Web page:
The Blind Spot in Facebook’s Vision of Privacy
Photo by Kevin Hendersen.
Last month, Facebook founder and CEO Mark Zuckerberg penned a mammoth blog post describing a turn toward privacy in the social network’s creative path. Zuckerberg has always described Facebook’s mission as bringing people together. The question as Facebook moves forward is whether bringing people together will continue to mean drawing as many people onto the platform as possible and maximizing the distribution of user-generated content.
Zuckerberg describes that Facebook we all know—the one where content from friends and businesses alike floats around our many News Feeds, surfacing for reasons sometimes difficult to understand—as a “town square.” With concerns about privacy hitting a fever pitch and California’s major privacy law set to take effect in January 2020, the company is pivoting from the town square model to what Zuckerberg calls living-room-style communication.
The turn toward the living room means fewer political rants and news stories and more chatting among small groups of people on Messenger and WhatsApp. It means encryption and the eventual disappearance of messages, preventing Facebook itself and certainly other entities from reading what Facebook users share in its vast ecosystem of social and chat apps. It also means investing in just older than nascent means of sharing information on the Internet like stories, which Facebook has copied from younger rival Snapchat to great success.
What does this vision of privacy seem to get right about the political movement that is generating legislation on both sides of the Atlantic and even garnering attention in the lead-up to the 2020 presidential election in the United States? What will be lost and gained as the Facebook experience shifts from a town square to a living room for each of its users, if that change is indeed possible?
Zuckerberg acknowledges the company’s unambiguously poor record on privacy. Just this month, news broke of yet another incident in which Facebook handed over user data to third parties who then failed to store it safely. Even more troublingly, the company was reportedly notified of the error in January, and the issue was not addressed until more than two months later.
Zuckerberg rightly insists, however, that Facebook has repeatedly demonstrated its ability to give its users what they want, and the data supposedly show that messaging and stories are the already present future of how we prefer to use social networks, leaving public political rants to our awkward relatives unacquainted with social networking’s evolving norms. As Kara Swisher insists, then, Facebook’s shift toward privacy can be seen less as a noble or ideological turn and more as more of the same: a single-minded focus on preserving its relevance and monetization, stealing ideas from privacy-oriented competitors like Snapchat when it suits the finance team’s spreadsheet. In this case, giving the users what they seem to want would appear to be a change for the better. If the company is just responding to what users already prefer, it’s probably getting something crucial right about what motivates the rising clamor for consumer privacy.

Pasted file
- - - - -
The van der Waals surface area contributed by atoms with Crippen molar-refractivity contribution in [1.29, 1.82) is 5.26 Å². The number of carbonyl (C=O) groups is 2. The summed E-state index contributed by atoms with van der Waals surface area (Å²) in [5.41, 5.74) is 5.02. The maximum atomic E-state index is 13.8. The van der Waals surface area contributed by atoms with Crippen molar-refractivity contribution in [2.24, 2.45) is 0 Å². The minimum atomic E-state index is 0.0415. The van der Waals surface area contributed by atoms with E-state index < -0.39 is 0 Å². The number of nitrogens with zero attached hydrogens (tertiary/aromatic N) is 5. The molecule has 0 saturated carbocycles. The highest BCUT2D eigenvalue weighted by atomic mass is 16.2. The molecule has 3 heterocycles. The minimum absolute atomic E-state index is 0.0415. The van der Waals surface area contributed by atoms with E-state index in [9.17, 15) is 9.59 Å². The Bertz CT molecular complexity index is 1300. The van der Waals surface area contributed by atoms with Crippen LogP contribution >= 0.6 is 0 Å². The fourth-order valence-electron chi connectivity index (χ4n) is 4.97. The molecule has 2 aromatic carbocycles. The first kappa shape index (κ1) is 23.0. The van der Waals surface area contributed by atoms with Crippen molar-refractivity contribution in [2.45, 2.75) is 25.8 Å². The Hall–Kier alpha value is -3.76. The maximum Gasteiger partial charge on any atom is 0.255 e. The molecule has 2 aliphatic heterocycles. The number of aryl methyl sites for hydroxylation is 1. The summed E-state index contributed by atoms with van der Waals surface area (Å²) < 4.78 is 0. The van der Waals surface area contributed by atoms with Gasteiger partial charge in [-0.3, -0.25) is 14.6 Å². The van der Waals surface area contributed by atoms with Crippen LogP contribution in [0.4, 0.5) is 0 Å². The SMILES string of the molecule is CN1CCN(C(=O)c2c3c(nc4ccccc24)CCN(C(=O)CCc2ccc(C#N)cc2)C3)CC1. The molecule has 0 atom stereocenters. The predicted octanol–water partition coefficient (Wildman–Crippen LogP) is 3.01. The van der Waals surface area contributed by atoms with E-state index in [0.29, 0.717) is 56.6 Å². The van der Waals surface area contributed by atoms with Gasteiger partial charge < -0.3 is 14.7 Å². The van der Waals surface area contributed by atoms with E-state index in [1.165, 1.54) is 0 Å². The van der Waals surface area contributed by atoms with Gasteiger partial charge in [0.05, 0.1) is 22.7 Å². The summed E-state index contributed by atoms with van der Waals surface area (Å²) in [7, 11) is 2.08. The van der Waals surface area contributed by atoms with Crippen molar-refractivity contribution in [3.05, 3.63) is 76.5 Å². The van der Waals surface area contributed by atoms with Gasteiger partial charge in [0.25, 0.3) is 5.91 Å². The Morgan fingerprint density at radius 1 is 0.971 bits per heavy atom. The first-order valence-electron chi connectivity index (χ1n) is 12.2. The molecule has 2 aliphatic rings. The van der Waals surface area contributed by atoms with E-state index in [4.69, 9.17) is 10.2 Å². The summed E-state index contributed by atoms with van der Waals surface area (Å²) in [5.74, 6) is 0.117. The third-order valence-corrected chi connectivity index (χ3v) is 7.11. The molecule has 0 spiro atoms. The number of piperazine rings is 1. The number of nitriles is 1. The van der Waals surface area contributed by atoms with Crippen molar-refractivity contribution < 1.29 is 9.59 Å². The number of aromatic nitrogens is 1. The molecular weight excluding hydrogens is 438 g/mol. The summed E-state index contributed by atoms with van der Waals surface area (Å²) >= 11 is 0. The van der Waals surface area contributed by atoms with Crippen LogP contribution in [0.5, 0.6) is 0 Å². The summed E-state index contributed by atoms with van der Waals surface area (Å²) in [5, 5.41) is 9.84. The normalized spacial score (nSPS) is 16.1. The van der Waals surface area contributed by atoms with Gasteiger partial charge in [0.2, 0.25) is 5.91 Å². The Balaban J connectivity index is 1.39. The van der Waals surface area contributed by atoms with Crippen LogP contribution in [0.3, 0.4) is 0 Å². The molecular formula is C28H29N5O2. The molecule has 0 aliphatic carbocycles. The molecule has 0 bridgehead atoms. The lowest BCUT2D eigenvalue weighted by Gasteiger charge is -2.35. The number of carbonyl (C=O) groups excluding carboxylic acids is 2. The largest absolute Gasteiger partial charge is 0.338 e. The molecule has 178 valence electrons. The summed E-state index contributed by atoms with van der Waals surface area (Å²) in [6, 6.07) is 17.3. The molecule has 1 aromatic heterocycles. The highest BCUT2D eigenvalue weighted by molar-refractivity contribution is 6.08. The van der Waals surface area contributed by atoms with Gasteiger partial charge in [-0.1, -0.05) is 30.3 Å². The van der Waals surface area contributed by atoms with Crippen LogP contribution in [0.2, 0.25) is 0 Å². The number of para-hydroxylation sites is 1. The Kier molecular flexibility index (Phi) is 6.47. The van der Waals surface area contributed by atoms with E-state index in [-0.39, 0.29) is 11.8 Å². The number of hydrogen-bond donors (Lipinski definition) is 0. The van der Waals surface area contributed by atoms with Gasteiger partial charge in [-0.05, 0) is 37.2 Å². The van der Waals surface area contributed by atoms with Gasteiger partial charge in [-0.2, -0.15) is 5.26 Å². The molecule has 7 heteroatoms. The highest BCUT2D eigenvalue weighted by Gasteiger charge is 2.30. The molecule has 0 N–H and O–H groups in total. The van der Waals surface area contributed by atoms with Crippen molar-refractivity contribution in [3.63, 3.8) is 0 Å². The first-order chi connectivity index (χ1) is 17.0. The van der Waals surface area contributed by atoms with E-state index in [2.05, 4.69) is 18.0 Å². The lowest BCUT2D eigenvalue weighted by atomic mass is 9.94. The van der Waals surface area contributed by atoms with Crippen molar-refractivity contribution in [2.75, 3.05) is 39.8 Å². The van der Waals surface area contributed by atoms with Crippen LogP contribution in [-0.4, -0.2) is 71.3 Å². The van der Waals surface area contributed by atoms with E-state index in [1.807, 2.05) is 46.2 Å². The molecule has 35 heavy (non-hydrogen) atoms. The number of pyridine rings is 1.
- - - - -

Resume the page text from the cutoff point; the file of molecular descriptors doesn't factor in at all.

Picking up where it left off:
Privacy as Zuckerberg envisions it, though, certainly misses the mark on another key facet of the privacy movement and broader calls to increase regulatory scrutiny of Big Tech. Namely, orienting Facebook’s services around messaging and fulfilling its basic obligation as a steward of user data to protect that data from third parties’ eyes does little or nothing to alter the exploitation of users and user data on which critics say Facebook’s business model relies. Those critics of what I am here referring to as exploitation are not limited to typically left-wing academics like Shoshana Zuboff, who has popularized the term surveillance capitalism to describe the fortunes tech executives have made by monetizing and predicting user behavior. Jaron Lanier, tech entrepreneur, virtual reality pioneer, and interdisciplinary scientist at Microsoft, visited The Verge this month to criticize the tech companies’ monetization of user data in a different tone but with equally unequivocal force. Lanier predicts that the future will bring a whole industry of agencies dedicated to mediating the commercial relationship between consumers, who will sell their data at different rates, and the enterprises that would like to profit from it.
Insofar as Facebook’s pivot to privacy fails to reward its users for the data that has made it one of the world’s most powerful and profitable companies, I see it as a modest change that is more reactive than proactive, more inevitable than forward-thinking. It is likely that Facebook is only beginning to lay out its moves on privacy, and more ambitious changes may lie ahead. But for now, when it comes to the most pressing, fundamental ethical challenges that are inciting political fervor and increasing the likelihood that serious regulation of Big Tech is on the way, Zuckerberg is dragging his feet. With luminaries like Lanier and Zuboff raising public awareness about Facebook’s business model, the truth may just catch up with him.
Follow Joe on Twitter @joe_zappa.